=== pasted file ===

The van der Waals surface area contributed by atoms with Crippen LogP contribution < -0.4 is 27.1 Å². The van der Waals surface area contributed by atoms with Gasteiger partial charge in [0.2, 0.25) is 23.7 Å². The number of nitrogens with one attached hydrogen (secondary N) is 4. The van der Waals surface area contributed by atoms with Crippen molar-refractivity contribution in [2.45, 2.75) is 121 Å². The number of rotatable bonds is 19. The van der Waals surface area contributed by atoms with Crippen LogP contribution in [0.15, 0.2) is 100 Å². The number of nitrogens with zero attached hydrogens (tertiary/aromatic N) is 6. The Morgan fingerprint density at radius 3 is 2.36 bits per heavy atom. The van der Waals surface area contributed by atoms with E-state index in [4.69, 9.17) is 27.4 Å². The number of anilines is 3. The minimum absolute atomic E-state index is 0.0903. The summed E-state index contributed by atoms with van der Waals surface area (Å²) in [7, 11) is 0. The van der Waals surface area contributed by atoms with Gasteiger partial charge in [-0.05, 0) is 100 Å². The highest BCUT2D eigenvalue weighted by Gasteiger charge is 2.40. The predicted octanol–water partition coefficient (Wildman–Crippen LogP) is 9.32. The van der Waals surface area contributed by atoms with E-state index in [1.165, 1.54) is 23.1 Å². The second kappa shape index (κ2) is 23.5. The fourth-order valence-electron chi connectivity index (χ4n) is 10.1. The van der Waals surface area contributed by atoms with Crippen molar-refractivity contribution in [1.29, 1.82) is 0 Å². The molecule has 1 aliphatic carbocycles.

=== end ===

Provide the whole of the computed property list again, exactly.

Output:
The van der Waals surface area contributed by atoms with Crippen LogP contribution < -0.4 is 27.1 Å². The van der Waals surface area contributed by atoms with Gasteiger partial charge in [0.2, 0.25) is 23.7 Å². The number of nitrogens with one attached hydrogen (secondary N) is 4. The van der Waals surface area contributed by atoms with Crippen molar-refractivity contribution in [2.45, 2.75) is 121 Å². The number of rotatable bonds is 19. The van der Waals surface area contributed by atoms with Crippen LogP contribution in [0.15, 0.2) is 100 Å². The number of nitrogens with zero attached hydrogens (tertiary/aromatic N) is 6. The Morgan fingerprint density at radius 3 is 2.36 bits per heavy atom. The van der Waals surface area contributed by atoms with E-state index in [4.69, 9.17) is 27.4 Å². The number of anilines is 3. The minimum absolute atomic E-state index is 0.0903. The summed E-state index contributed by atoms with van der Waals surface area (Å²) in [7, 11) is 0. The van der Waals surface area contributed by atoms with Gasteiger partial charge in [-0.05, 0) is 100 Å². The highest BCUT2D eigenvalue weighted by Gasteiger charge is 2.40. The predicted octanol–water partition coefficient (Wildman–Crippen LogP) is 9.32. The van der Waals surface area contributed by atoms with E-state index in [1.165, 1.54) is 23.1 Å². The second kappa shape index (κ2) is 23.5. The fourth-order valence-electron chi connectivity index (χ4n) is 10.1. The van der Waals surface area contributed by atoms with Crippen molar-refractivity contribution in [1.29, 1.82) is 0 Å². The molecule has 1 aliphatic carbocycles.